…six months after a scientific advisory board suggested that the papers’ most potentially dangerous data be censored.
The paper, by scientists at Erasmus Medical Center in the Netherlands, identified five mutations apparently necessary to make the bird flu virus spread easily among ferrets, which catch the same flus that humans do.
Two of the five mutations are already common in the H5N1 virus in the wild, said Ron A. M. Fouchier, the paper’s lead author. One has been found in H5N1 only once. The remaining two have never been found in wild H5N1, but occurred in the H2 and H3 flus that caused the 1957 Asian flu pandemic and the 1968 Hong Kong flu.
The Dutch team artificially introduced three mutations. The last two occurred as the virus was “passaged” through 10 generations of ferrets by using nasal washes from one to infect the next. Four changes were in the hemagglutinin “spike” that attaches the virus to cells. The last was in the PB2 protein. As the virus became more contagious, it lost lethality. It did not kill the ferrets that caught it through airborne transmission, but it did kill when high doses were squirted into the animals’ nostrils.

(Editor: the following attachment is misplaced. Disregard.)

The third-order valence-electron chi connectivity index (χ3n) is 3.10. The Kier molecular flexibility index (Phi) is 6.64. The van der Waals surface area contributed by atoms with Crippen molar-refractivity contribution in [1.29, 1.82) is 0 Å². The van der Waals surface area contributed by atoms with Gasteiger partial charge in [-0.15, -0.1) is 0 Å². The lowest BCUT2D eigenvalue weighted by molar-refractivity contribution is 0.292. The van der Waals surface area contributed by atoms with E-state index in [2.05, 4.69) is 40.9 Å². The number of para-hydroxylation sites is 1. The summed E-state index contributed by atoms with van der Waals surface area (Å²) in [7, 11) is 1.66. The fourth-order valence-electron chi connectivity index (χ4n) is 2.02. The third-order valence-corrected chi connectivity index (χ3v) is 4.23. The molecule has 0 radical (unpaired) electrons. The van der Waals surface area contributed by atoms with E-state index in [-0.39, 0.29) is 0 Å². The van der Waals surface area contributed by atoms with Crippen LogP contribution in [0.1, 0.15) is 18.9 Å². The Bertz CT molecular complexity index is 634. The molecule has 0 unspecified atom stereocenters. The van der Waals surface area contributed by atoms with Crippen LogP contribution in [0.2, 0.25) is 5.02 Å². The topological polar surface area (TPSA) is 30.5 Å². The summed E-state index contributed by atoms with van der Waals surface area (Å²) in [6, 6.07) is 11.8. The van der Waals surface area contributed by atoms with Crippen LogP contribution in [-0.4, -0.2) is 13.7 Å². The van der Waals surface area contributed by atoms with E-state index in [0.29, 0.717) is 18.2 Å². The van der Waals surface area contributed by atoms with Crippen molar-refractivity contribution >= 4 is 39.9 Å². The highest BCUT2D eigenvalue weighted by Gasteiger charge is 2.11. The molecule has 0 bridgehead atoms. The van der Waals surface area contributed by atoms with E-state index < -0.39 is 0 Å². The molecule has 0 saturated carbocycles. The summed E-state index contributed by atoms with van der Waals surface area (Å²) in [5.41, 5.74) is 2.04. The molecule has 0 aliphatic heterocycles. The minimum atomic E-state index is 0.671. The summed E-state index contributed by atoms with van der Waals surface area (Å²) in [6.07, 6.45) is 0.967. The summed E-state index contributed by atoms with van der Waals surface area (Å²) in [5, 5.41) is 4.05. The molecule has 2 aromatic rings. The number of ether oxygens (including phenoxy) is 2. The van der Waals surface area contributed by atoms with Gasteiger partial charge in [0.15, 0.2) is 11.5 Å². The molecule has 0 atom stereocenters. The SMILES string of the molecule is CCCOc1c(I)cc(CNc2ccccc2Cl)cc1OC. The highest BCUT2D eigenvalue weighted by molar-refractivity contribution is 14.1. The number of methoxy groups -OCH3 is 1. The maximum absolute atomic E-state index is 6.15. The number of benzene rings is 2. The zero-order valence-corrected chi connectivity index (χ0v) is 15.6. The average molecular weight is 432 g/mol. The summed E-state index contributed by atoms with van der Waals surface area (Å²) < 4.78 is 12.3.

Dr. Fouchier’s work proved that H5N1 need not mix with a more contagious virus to become more contagious.
Some of the early alarm was fed by Dr. Fouchier speaking at conferences and giving interviews last fall in which he boasted that he had “done something really, really stupid” and had “mutated the hell out of H5N1” to create something that was “very, very bad news.” He said his team had created “probably one of the most dangerous viruses you can make.”